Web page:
Paul's warning about "the last days" would be strange if he were merely describing the normal brokenness that has been common to man since the dawn of time. (Such brokenness would not be news to anyone, and would not be specific to "the last days.") He seems to be anticipating something unusual. ...And yet, the characteristics he is describing have been ...


2

The Greek text states, ὃν δεῖ οὐρανὸν μὲν δέξασθαι ἄχρι χρόνων ἀποκαταστάσεως πάντων ὧν ἐλάλησεν ὁ θεὸς διὰ στόματος πάντων, ἁγίων αὐτοῦ προφητῶν ἀπ᾽ αἰῶνος which I translate as, whom Heaven must receive until the times of the ἀποκατάστασις of all things, which God spoke by the mouth of all His holy prophets from the most ancient time. I did not ...


2

Babylon's "sorcery" is simply referring to her decptive, enchanting powers mentioned earlier in the chapter. The merchants, similar to the kings that "committed fornication with her", were enticed by her luxuries (see verse 3). To interpret this whole chapter more broadly, I believe that Babylon refers both literally to Rome and figuratively to the ...


2

The Greek verb συστέλλω occurs in 1 Cor 7:29 and in only one other verse of the New Testament. Acts 5:5-6 (NASB) 5 And as he heard these words, Ananias fell down and breathed his last; and great fear came over all who heard of it. 6 The young men got up and covered him up, and after carrying him out, they buried him. The verb means "to wrap up." The ...


1

The "Times of Restitution" must be understood in context with Peter's speech, and not made a separate clause, confirming or denying God's status with Israel. The Greek word for “Restitution"(Restoration)in Acts 3:21 is ἀποκαταστάσεως, which is a noun form and is related to the verb form apokathistáneis (ἀποκαθιστάνεις), which is “restore” in Acts ...


1

The context of the rebellion of II Thessalonians chapter two is much debated. I will attempt to provide a solid biblical based answer. The context of II Thessalonians 2:3 is the Second Coming of Christ. I'd like to briefly make mention of two different Bible versions, and their rendering of verse two of this chapter. I'd also like to explain why I feel the ...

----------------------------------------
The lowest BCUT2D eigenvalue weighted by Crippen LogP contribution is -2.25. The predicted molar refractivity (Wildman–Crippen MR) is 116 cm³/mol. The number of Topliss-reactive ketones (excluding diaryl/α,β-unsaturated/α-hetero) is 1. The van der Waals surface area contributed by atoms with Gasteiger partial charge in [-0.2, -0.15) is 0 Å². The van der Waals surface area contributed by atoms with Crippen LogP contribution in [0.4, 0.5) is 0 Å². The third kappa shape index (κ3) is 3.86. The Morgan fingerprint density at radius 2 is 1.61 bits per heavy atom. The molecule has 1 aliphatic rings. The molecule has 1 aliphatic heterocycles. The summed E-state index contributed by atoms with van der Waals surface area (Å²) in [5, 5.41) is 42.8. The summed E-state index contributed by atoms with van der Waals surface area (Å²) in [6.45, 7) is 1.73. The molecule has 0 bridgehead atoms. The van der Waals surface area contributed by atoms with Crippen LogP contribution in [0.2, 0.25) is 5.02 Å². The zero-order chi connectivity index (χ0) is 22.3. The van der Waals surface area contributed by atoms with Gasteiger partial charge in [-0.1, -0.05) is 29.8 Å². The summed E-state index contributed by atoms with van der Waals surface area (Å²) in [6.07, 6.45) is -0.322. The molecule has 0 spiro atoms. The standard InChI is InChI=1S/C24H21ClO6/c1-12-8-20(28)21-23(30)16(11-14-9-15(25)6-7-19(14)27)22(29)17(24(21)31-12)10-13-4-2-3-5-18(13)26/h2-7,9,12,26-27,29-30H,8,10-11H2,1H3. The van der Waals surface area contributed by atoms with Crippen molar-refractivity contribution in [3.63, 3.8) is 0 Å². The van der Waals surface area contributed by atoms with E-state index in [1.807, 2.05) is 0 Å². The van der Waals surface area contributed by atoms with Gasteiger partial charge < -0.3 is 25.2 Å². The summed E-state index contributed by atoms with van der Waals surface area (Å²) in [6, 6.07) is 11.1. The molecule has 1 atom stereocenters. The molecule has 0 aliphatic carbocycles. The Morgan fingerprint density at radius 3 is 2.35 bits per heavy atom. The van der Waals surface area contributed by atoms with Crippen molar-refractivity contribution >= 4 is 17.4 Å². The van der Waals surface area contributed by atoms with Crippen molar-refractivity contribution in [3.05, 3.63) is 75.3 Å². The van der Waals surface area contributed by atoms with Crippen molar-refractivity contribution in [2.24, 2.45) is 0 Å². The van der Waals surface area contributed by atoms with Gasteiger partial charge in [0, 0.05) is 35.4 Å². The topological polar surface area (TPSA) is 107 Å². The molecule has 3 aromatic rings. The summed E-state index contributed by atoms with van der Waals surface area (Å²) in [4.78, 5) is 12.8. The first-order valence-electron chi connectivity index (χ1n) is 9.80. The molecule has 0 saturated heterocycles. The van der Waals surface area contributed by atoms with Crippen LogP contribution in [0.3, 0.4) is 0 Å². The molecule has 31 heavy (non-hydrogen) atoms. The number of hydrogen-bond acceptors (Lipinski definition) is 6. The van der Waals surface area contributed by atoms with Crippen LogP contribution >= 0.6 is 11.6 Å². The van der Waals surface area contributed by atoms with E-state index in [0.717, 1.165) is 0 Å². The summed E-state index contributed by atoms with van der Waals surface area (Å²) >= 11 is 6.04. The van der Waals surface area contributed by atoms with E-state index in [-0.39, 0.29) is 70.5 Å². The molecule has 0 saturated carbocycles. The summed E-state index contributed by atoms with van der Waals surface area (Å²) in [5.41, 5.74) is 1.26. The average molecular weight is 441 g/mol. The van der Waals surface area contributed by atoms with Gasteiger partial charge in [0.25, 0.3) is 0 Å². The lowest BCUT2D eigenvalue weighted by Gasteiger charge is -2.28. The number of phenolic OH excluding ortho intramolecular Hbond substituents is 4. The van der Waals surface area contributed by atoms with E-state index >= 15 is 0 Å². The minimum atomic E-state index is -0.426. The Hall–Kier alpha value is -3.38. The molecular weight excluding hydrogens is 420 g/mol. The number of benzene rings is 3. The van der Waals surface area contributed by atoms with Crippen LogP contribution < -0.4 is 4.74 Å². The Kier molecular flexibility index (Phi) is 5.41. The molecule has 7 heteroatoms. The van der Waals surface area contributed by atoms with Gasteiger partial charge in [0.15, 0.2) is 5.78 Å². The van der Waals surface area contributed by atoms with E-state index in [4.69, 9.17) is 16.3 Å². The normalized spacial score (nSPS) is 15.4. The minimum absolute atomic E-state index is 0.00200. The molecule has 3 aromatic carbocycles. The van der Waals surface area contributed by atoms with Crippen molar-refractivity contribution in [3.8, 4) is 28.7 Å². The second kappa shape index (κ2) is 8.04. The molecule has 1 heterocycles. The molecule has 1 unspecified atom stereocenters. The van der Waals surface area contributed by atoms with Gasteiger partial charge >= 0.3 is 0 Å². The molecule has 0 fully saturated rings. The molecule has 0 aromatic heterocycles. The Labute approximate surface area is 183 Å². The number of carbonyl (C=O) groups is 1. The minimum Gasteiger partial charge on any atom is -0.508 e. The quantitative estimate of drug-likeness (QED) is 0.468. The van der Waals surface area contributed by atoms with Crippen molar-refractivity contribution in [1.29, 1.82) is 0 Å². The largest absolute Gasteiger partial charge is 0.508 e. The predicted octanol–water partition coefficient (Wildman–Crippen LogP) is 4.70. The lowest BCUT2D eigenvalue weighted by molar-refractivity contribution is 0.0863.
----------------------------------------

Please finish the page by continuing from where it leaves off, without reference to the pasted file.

1

The sheep and "the least of these my brothers" are mutually-defining. The kingdom of Jesus is a kingdom of koinonia, partnership. Just as Yahweh self-identifies with Abram his covenant partner in Gen 12:3 ("I will bless those who bless you, and those who curse you, I will curse"), Jesus says the same here regarding those in the kingdom. They are his ...


1

Well sorda. Act 1:6 When they therefore were come together, they asked of him, saying, Lord, wilt thou at this time restore again the kingdom to Israel? Act 1:7 And he said unto them, It is not for you to know the times or the seasons, which the Father hath put in his own power. 2Ti 3:1 This know also, that in the last days perilous times ...


1

Clearly, Paul did expect Timothy to see the "last days". That, and other similar phrases in the NT refer to the last days of the old creation. Note the context of the "new heavens and new earth" passage in Isaiah. God talking to Israel: Behold, my servants shall eat, But you shall be hungry; Behold, my servants shall drink, But you shall be thirsty; ... ...